To summarize, engine-driven fans offer good cooling at high engine speeds, but marginal cooling at engine idle and poor efficiency when cooling demands are moderate. Conventional electric systems cool well at idle, offer reasonable efficiency at all conditions, but don't offer the necessary capacity for heavy trailer-towing applications. Hydraulic systems offer good cooling at idle as well at trailer-tow conditions, but are inefficient at moderate fan speeds.
The present invention also relates to the operation of automotive coolant pumps. Conventionally, a coolant pump is driven directly by the accessory drive belt, with no viscous clutch. Since it runs at a speed proportional to engine speed, the power absorbed at high engine speeds can be considerably greater than that required to cool the engine. To avoid this power loss, electric coolant pumps have been proposed. Such a pump could be run at the speed required for proper engine cooling and heater operation, independent of engine speed.
One objective of the present invention is to provide substantial cooling for a vehicle at high engine speed while maintaining sufficient cooling at idle conditions to cool an air conditioning condenser.
Another objective is to continuously vary the heat-rejecting capacity of the system in proportion to the cooling needs of the vehicle.
Another objective is to provide high efficiency at all operating conditions, so as to help achieve the best vehicle fuel economy possible and increase useable engine power.
Another objective is to avoid the structural and safety problems associated with engine-driven fans.
Another objective is to reduce fan noise.
Another objective is to allow flexibility in the arrangement of the vehicle's under-hood compartment.
Another objective is to achieve the above objectives at minimum cost.
The present invention is a system for cooling the radiator of an automotive vehicle and possibly other heat exchangers, such as an air-conditioning condenser. It comprises one or several fans, driven by electric motors, which are powered by an alternator dedicated to the cooling function. The output voltage of the alternator is controlled by a voltage regulator to be equal to the desired voltage as determined from various operational parameters, at least one of which is indicative of the cooling requirements of the vehicle's engine.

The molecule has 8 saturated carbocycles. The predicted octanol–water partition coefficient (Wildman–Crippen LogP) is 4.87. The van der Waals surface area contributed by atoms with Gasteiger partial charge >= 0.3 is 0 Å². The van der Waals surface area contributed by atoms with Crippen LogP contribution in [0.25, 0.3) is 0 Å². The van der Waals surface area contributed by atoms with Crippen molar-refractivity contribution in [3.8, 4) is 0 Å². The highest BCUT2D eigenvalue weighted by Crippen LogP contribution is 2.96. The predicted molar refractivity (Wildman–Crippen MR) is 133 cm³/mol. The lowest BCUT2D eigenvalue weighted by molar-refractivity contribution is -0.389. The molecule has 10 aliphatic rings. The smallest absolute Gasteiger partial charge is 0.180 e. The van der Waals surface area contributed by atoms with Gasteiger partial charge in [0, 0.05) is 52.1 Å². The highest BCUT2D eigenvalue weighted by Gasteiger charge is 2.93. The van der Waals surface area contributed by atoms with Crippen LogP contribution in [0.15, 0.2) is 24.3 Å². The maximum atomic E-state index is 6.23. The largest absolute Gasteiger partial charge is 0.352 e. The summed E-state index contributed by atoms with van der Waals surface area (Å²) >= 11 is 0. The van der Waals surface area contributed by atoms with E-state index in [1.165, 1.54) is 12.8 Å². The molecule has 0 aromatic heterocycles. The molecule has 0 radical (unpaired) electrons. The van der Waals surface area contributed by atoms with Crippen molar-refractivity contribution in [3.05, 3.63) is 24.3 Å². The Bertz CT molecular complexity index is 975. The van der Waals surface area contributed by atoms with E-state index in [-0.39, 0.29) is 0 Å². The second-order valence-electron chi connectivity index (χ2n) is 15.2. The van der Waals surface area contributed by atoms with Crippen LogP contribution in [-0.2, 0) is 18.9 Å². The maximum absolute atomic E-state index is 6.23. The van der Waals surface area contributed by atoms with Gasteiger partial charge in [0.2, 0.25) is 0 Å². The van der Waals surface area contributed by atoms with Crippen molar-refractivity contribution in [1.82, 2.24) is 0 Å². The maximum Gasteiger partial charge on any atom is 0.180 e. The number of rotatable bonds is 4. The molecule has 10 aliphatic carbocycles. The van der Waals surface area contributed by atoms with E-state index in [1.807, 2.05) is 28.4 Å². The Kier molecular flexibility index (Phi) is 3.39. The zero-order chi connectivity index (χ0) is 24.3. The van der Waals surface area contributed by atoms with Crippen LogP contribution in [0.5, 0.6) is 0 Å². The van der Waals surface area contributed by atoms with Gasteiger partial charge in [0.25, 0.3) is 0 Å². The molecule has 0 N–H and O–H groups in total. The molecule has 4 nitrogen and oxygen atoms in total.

Because the alternator's capacity is much larger at high speed than at low speed, the system is particularly suitable for vehicles where the cooling requirements at high engine speeds are significantly more demanding than those at idle. In particular, vehicles with heavy trailer-towing capabilities, such as light trucks and sport-utility vehicles, are good candidates. This system offers the high-engine-speed capabilities of an engine-driven fan system, the idle cooling capabilities of an electric system, and high efficiency at all cooling levels between these extremes. Moreover, a relatively inexpensive alternator can be used, making the system economically feasible.
The voltage regulator controls fan speed by controlling the voltage applied to the low-current field winding. This speed control can be much more sophisticated than that of a viscous clutch, and is less expensive than that of a conventional electric system, in that no high-current semiconductor devices are necessary.